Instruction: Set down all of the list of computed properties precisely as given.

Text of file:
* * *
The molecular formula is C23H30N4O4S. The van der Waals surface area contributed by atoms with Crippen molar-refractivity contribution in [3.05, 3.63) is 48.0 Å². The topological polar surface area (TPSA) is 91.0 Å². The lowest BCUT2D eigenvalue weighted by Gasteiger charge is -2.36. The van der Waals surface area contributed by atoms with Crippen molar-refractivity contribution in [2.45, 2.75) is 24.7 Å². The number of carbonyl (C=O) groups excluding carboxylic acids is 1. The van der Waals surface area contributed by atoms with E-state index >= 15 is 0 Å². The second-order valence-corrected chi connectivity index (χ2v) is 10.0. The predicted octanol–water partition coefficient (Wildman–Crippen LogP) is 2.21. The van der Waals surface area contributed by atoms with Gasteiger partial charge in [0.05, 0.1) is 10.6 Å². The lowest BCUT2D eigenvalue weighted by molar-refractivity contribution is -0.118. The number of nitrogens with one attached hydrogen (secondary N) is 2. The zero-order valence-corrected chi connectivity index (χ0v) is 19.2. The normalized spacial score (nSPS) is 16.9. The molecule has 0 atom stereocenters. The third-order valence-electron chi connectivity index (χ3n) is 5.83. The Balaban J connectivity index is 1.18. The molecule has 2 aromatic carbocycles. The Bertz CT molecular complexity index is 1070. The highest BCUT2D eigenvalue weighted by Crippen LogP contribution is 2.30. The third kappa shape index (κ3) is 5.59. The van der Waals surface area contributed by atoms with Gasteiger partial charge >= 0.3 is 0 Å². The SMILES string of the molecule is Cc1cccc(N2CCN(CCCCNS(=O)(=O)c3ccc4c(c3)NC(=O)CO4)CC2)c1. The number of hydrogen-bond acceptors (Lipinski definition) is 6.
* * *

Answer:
The molecular formula is C23H30N4O4S. The van der Waals surface area contributed by atoms with Crippen molar-refractivity contribution in [3.05, 3.63) is 48.0 Å². The topological polar surface area (TPSA) is 91.0 Å². The lowest BCUT2D eigenvalue weighted by Gasteiger charge is -2.36. The van der Waals surface area contributed by atoms with Crippen molar-refractivity contribution in [2.45, 2.75) is 24.7 Å². The number of carbonyl (C=O) groups excluding carboxylic acids is 1. The van der Waals surface area contributed by atoms with E-state index >= 15 is 0 Å². The second-order valence-corrected chi connectivity index (χ2v) is 10.0. The predicted octanol–water partition coefficient (Wildman–Crippen LogP) is 2.21. The van der Waals surface area contributed by atoms with Gasteiger partial charge in [0.05, 0.1) is 10.6 Å². The lowest BCUT2D eigenvalue weighted by molar-refractivity contribution is -0.118. The number of nitrogens with one attached hydrogen (secondary N) is 2. The zero-order valence-corrected chi connectivity index (χ0v) is 19.2. The normalized spacial score (nSPS) is 16.9. The molecule has 0 atom stereocenters. The third-order valence-electron chi connectivity index (χ3n) is 5.83. The Balaban J connectivity index is 1.18. The molecule has 2 aromatic carbocycles. The Bertz CT molecular complexity index is 1070. The highest BCUT2D eigenvalue weighted by Crippen LogP contribution is 2.30. The third kappa shape index (κ3) is 5.59. The van der Waals surface area contributed by atoms with Gasteiger partial charge >= 0.3 is 0 Å². The SMILES string of the molecule is Cc1cccc(N2CCN(CCCCNS(=O)(=O)c3ccc4c(c3)NC(=O)CO4)CC2)c1. The number of hydrogen-bond acceptors (Lipinski definition) is 6.